This new moon in Virgo is about baby steps. It’s about digging our toes and fingers into the earth and letting it sustain us. It’s about harvesting the new knowledge and insights that have grown tall over the summer, separating the chaff from the wheat, and readying the millstone for grinding. This is the first new moon since the summer’s eclipses, and now it’s time to process all that’s happened, to turn it into something that will nourish us. This new moon, we make bread.
Although Virgo is called “the Virgin,” the constellation’s mythological origins are deeply rooted in fertility, harvest, and the nourishment of the earth—which, when you think about it, isn’t very virginal. In Babylonian mythology, the constellation was known as “The Furrow” and was pictured as a woman holding a sheaf of wheat, symbolizing fertility and the harvest. In Egypt, the constellation was represented by Isis, that most powerful mother goddess of sexuality, fertility, the earth and the stars, and even fate itself. And in Greek mythology, Demeter, the Corn-Mother of the harvest and the fertility of the earth, ruled the constellation Virgo.
So, instead of being maidenly and shy, Virgo is actually ripe, bountiful, nourishing, even sexual. Perhaps the misunderstanding of Virgo lies with us, in our perception of virginity as only meaning one thing, reduced to sexual innocence. Perhaps Virgo can be better understood not as innocence, but as integrity. Not as sexual abstinence but as self-sufficiency. Not as purity, but as a wholeness that is complete all by itself, without the need of another.
Here, we begin to see Virgo’s link to the Tarot card it rules: The Hermit. The archetypal figure of the hermit is fully comfortable being alone. They need no other—friend nor family nor society—to sustain them. But the card is not so much about being solitary as it is about being self-reliant, about venturing into the wilds of our souls and learning how to survive by our own powers, about finding our own internal light to guide and nourish us. With this moon’s themes of fertility, harvest, self-sufficiency, and integrity, the time is ripe to look inward for our way forward. To stop trying to plow other people’s fields, and to set to work on our own.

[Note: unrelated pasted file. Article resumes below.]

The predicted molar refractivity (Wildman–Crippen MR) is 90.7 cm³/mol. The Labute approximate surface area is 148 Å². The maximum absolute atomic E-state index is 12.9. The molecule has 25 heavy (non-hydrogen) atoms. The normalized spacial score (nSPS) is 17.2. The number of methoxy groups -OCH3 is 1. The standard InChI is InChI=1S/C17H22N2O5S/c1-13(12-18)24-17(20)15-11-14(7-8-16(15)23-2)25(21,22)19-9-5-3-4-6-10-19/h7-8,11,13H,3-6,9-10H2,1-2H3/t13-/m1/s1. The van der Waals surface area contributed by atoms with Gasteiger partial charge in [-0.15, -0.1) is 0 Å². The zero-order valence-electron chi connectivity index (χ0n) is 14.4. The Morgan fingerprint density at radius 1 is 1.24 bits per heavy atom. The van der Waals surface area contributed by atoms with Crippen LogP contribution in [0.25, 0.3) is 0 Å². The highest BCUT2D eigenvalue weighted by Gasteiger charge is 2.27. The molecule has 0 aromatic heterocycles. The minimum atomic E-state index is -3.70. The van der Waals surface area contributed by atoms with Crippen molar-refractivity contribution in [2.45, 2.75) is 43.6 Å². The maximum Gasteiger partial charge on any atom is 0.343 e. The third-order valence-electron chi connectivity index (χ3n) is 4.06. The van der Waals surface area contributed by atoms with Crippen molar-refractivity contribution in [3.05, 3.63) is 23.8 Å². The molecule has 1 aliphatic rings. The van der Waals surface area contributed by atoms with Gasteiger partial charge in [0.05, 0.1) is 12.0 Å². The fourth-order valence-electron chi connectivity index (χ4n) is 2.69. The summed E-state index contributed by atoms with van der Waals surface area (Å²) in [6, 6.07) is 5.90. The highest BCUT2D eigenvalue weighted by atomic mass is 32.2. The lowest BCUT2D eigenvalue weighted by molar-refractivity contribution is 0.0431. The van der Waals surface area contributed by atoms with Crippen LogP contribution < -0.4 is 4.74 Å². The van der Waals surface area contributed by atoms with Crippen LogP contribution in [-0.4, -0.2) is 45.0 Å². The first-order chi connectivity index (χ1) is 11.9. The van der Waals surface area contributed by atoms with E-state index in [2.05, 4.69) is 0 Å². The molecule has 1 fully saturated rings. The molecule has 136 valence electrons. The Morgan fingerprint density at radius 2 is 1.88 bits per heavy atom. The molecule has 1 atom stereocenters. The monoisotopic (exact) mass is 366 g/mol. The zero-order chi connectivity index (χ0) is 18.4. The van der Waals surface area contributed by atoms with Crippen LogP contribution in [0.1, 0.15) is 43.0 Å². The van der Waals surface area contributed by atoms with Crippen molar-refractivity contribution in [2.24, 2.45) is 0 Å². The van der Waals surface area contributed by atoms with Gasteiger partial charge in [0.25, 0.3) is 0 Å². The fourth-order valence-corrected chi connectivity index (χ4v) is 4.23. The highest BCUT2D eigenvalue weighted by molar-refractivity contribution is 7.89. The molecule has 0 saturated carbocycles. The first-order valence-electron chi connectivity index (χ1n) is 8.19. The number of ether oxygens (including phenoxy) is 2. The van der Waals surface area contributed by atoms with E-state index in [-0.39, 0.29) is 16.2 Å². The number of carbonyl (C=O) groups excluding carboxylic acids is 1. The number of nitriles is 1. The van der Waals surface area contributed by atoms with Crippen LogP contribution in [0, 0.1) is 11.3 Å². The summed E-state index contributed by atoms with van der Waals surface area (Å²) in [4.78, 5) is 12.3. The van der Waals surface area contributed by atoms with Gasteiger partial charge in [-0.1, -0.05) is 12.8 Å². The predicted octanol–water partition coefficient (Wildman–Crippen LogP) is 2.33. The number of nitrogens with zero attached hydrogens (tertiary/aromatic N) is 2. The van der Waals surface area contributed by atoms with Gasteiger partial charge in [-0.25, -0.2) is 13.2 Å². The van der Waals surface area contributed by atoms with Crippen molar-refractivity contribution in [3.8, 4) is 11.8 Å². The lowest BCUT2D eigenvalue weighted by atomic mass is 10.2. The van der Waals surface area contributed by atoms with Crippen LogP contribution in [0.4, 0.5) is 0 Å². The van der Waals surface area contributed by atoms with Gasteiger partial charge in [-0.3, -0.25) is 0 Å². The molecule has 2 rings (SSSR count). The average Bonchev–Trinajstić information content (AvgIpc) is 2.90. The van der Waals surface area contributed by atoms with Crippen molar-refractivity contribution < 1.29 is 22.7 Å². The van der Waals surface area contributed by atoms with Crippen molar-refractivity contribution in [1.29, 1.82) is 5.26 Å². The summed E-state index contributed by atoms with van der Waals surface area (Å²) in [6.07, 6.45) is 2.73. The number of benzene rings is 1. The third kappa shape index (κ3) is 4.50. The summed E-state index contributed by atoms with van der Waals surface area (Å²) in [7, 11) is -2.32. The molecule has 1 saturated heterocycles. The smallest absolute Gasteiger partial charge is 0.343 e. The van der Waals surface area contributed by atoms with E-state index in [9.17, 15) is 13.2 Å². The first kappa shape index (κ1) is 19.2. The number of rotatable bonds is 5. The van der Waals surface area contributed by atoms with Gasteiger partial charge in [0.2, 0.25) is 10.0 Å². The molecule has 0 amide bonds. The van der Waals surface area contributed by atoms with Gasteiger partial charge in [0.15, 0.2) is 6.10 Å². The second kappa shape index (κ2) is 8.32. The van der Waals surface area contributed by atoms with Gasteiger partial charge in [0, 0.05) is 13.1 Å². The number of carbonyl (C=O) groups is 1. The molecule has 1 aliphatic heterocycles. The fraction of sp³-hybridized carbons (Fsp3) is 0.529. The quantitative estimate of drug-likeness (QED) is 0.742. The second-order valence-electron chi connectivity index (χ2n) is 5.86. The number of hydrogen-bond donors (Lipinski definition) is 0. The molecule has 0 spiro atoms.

Astrologically, this new moon is supported by an Earth grand trine (another one!) between Mercury in Virgo, Saturn in Capricorn, and Uranus in Taurus, setting up a powerhouse for getting things done, clearing out what’s unneeded, tying up loose ends, and plotting next steps. Mercury’s recent ingress into Virgo, one of its home signs, brings a more practical and grounded mode of thought and communication after this summer’s largely unproductive but very bright blaze of Leo fire. Additionally, all ten of the primary planets are in the receptive signs of Earth and Water right now, making this new moon one that is fertile as f u c k for planting the seeds of our intentions. On top of that, the retrogrades of the summer are going direct, with Saturn stationing earlier this week, just in time to help us put our nose to the grindstone and make a plan before we launch off into whatever’s next.
It’s time, friends. We’ve been waiting all summer, feeling stuck or frustrated or unproductive while the retrogrades and eclipses wore us down to the bone. There’s been a sense of taking stock coming up to this moon, of wondering whether our efforts have been worth it. Maybe we’re staring down the tasks of the fall, not sure if we have the time or energy to do what needs to be done. Maybe we’ve lacked foresight and have squandered our resources. Maybe we’re burnt out, having given away too much of ourselves already. The Virgo new moon is here to help us figure out what we need in order to move forward, and to help us make a plan for how to get it.
As the start of a new lunar cycle, new moons are times for setting intentions. This moon, let’s set the intention to be intentional. To go about our work with integrity and with fairness to ourselves. To honor what we need and be smart with what we have. To pay attention to the details and to take our time instead of rushing. Let’s set the intention to rely on our own strength and to respect our limits. Let’s set the intention to do things right if we’re going to do them at all.
The best achievements—whether artistic or intellectual or practical—are the product of hard work and intentional craftsmanship. Store-bought white bread can’t compare to a from-scratch loaf made at home. So let’s dedicate ourselves to not just doing the work, but doing good work. Let’s make some homemade fuckin’ bread, my friends. It may be more work, but oh will it taste so, so good when we’re done.
New Moon in Virgo Tarot Spread
For integrity. For intention. For good work.
- THE FIELDS: What area of life am I working in this season?
- THE WHEAT: What has grown and is ready for harvest?
- THE SCYTHE: How to harvest it.
- THE MILL: How to do the work with integrity and intention.
- THE FLOUR: How to process what I’ve gathered into a useable form.
- THE BREAD: What I’m working toward / the nourishing product of my labor.
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